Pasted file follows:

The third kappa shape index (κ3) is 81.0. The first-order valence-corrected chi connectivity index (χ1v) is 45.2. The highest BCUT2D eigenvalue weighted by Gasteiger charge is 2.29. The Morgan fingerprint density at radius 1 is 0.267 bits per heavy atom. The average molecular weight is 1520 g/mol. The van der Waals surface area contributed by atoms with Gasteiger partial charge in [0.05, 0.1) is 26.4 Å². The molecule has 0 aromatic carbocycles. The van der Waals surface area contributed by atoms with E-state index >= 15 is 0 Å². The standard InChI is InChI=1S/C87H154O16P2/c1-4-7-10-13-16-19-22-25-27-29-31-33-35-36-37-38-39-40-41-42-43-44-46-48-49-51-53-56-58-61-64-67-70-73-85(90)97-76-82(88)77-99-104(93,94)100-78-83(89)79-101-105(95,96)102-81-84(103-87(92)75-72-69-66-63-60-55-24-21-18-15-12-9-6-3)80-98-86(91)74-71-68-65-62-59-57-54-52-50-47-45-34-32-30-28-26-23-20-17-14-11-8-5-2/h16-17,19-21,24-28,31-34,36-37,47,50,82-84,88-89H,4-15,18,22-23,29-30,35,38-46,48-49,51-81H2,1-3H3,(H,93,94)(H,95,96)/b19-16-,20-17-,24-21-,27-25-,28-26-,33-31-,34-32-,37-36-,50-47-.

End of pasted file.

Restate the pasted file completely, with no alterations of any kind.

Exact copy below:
The third kappa shape index (κ3) is 81.0. The first-order valence-corrected chi connectivity index (χ1v) is 45.2. The highest BCUT2D eigenvalue weighted by Gasteiger charge is 2.29. The Morgan fingerprint density at radius 1 is 0.267 bits per heavy atom. The average molecular weight is 1520 g/mol. The van der Waals surface area contributed by atoms with Gasteiger partial charge in [0.05, 0.1) is 26.4 Å². The molecule has 0 aromatic carbocycles. The van der Waals surface area contributed by atoms with E-state index >= 15 is 0 Å². The standard InChI is InChI=1S/C87H154O16P2/c1-4-7-10-13-16-19-22-25-27-29-31-33-35-36-37-38-39-40-41-42-43-44-46-48-49-51-53-56-58-61-64-67-70-73-85(90)97-76-82(88)77-99-104(93,94)100-78-83(89)79-101-105(95,96)102-81-84(103-87(92)75-72-69-66-63-60-55-24-21-18-15-12-9-6-3)80-98-86(91)74-71-68-65-62-59-57-54-52-50-47-45-34-32-30-28-26-23-20-17-14-11-8-5-2/h16-17,19-21,24-28,31-34,36-37,47,50,82-84,88-89H,4-15,18,22-23,29-30,35,38-46,48-49,51-81H2,1-3H3,(H,93,94)(H,95,96)/b19-16-,20-17-,24-21-,27-25-,28-26-,33-31-,34-32-,37-36-,50-47-.